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Malic acid

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Related terms
Background
Evidencetable
Tradition
Dosing
Safety
Interactions
Attribution
Bibliography

Related Terms
  • Acidum malicum, lactic acid, malolactic fermentation, sodium malate, sour apples.
  • Note: Maleic acid and malonic acid should not be confused with malic acid.

Background
  • Malic acid is an organic dicarboxylic acid found in wines, sour apples, and other fruits. Phosphoric acid is an acidulant added to cola drinks. An acidulant is a substance added to food or beverages to lower pH and to impart a tart taste. Malic acid is also used a flavoring agent in the processing of some foods. In addition to food uses, malic acid is sometimes used in cosmetics to adjust the pH.
  • Preliminary studies indicate that malic acid may reduce injury from ischemic reperfusion injury and reduce blood pressure. However, there is insufficient available evidence in humans to support the use of malic acid for any medical indication.

Evidence Table

These uses have been tested in humans or animals. Safety and effectiveness have not always been proven. Some of these conditions are potentially serious, and should be evaluated by a qualified healthcare provider. GRADE *
* Key to grades

A: Strong scientific evidence for this use
B: Good scientific evidence for this use
C: Unclear scientific evidence for this use
D: Fair scientific evidence for this use (it may not work)
F: Strong scientific evidence against this use (it likley does not work)


Tradition / Theory

The below uses are based on tradition, scientific theories, or limited research. They often have not been thoroughly tested in humans, and safety and effectiveness have not always been proven. Some of these conditions are potentially serious, and should be evaluated by a qualified healthcare provider. There may be other proposed uses that are not listed below.

  • Appetite stimulant, food uses, hypertension (high blood pressure), ischemia-reperfusion injury prevention.

Dosing

Adults (18 years and older):

  • There is no proven safe of effective dose for malic acid.

Children (younger than 18 years):

  • There is no proven safe of effective dose for malic acid in children.

Safety

The U.S. Food and Drug Administration does not strictly regulate herbs and supplements. There is no guarantee of strength, purity or safety of products, and effects may vary. You should always read product labels. If you have a medical condition, or are taking other drugs, herbs, or supplements, you should speak with a qualified healthcare provider before starting a new therapy. Consult a healthcare provider immediately if you experience side effects.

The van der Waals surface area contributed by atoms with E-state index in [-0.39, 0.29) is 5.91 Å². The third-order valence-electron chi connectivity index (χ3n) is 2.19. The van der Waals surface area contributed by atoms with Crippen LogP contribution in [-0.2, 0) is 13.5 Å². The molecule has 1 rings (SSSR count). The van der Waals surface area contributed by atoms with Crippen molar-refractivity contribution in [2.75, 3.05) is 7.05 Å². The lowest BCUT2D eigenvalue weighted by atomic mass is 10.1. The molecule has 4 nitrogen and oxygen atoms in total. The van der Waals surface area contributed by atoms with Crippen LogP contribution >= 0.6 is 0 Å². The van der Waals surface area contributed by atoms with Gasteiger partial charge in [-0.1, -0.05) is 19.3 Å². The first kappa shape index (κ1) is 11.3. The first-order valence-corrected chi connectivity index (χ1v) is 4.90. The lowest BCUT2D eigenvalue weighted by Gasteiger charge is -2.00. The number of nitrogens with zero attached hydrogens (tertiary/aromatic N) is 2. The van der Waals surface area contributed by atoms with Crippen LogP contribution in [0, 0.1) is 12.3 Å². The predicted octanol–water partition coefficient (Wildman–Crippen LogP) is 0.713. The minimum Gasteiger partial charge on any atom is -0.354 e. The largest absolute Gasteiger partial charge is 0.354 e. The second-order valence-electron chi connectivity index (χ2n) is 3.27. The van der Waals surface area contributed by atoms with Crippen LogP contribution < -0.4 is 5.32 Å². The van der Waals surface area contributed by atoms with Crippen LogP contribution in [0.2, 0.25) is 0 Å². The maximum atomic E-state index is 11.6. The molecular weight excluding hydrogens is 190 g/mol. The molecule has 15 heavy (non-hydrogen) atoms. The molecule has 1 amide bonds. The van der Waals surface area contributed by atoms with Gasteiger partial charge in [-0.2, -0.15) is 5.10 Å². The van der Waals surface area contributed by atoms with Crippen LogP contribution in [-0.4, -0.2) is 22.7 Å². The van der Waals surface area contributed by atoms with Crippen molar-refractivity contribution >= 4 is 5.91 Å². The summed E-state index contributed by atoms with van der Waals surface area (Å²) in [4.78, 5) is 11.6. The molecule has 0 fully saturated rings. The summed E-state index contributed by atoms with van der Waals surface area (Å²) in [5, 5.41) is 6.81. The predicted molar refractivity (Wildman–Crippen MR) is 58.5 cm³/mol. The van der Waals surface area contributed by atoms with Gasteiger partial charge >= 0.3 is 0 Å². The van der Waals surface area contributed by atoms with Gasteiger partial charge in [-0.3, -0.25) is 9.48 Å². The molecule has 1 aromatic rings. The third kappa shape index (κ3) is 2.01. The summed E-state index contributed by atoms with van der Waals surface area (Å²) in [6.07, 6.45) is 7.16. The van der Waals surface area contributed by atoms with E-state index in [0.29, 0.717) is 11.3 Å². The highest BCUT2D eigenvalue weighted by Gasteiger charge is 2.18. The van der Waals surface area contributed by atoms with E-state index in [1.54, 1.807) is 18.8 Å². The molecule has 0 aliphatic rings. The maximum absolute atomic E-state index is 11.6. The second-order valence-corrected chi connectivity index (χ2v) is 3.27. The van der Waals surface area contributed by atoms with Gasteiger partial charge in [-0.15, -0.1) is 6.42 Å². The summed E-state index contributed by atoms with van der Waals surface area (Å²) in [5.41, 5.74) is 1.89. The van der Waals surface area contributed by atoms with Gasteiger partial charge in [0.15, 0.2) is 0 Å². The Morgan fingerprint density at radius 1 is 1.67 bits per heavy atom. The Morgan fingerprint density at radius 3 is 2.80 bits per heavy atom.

Allergies

  • Avoid in individuals with a known allergy or hypersensitivity to malic acid.

Side Effects and Warnings

  • Reports of malic acid related adverse effects are currently lacking. Although not well studied in humans, malic acid may irritate the skin and eyes when applied to the skin (topically). In a homeopathic pathogenetic trial of Acidum malicum 12 cH, no serious adverse reactions occurred. Use cautiously in patients with sensitive skin, eyes, allergy or sensitivity to malic acid.

Pregnancy and Breastfeeding

  • Malic acid is not recommended in pregnant or breastfeeding women due to a lack of available scientific evidence.

Interactions

Interactions with Drugs

  • Although not well studied in humans, malic acid may reduce blood pressure. Caution is advised in patients taking blood pressure lowering agents.
  • Chronic feeding of malic acid may increase weight gain and change eating habits. Although not confirmed in human studies, caution is advised when combining with weight loss agents due to conflicting effects.

Interactions with Herbs and Dietary Supplements

  • Although not well studied in humans, malic acid may reduce blood pressure. Caution is advised in patients taking blood pressure lowering herbs or supplements.
  • Chronic feeding of malic acid may increase weight gain and change eating habits. Although not confirmed in human studies, caution is advised when combining with weight loss herbs or supplements due to conflicting effects.

Attribution
  • This information is based on a systematic review of scientific literature edited and peer-reviewed by contributors to the Natural Standard Research Collaboration (www.naturalstandard.com).

Bibliography
  1. Falchi M, Bertelli A, Lo Scalzo R, et al. Comparison of cardioprotective abilities between the flesh and skin of grapes. J Agric Food Chem 9-6-2006;54(18):6613-6622.
  2. Fisher P, Dantas F. Homeopathic pathogenetic trials of Acidum malicum and Acidum ascorbicum. Br Homeopath J 2001;90(3):118-125.
  3. Fiume Z. Final report on the safety assessment of Malic Acid and Sodium Malate. Int J Toxicol 2001;20 Suppl 1:47-55.
  4. Saleem R, Ahmad M, Naz A, et al. Hypotensive and toxicological study of citric acid and other constituents from Tagetes patula roots. Arch Pharm Res 2004;27(10):1037-1042.

Copyright © 2011 Natural Standard (www.naturalstandard.com)


The information in this monograph is intended for informational purposes only, and is meant to help users better understand health concerns. Information is based on review of scientific research data, historical practice patterns, and clinical experience. This information should not be interpreted as specific medical advice. Users should consult with a qualified healthcare provider for specific questions regarding therapies, diagnosis and/or health conditions, prior to making therapeutic decisions.

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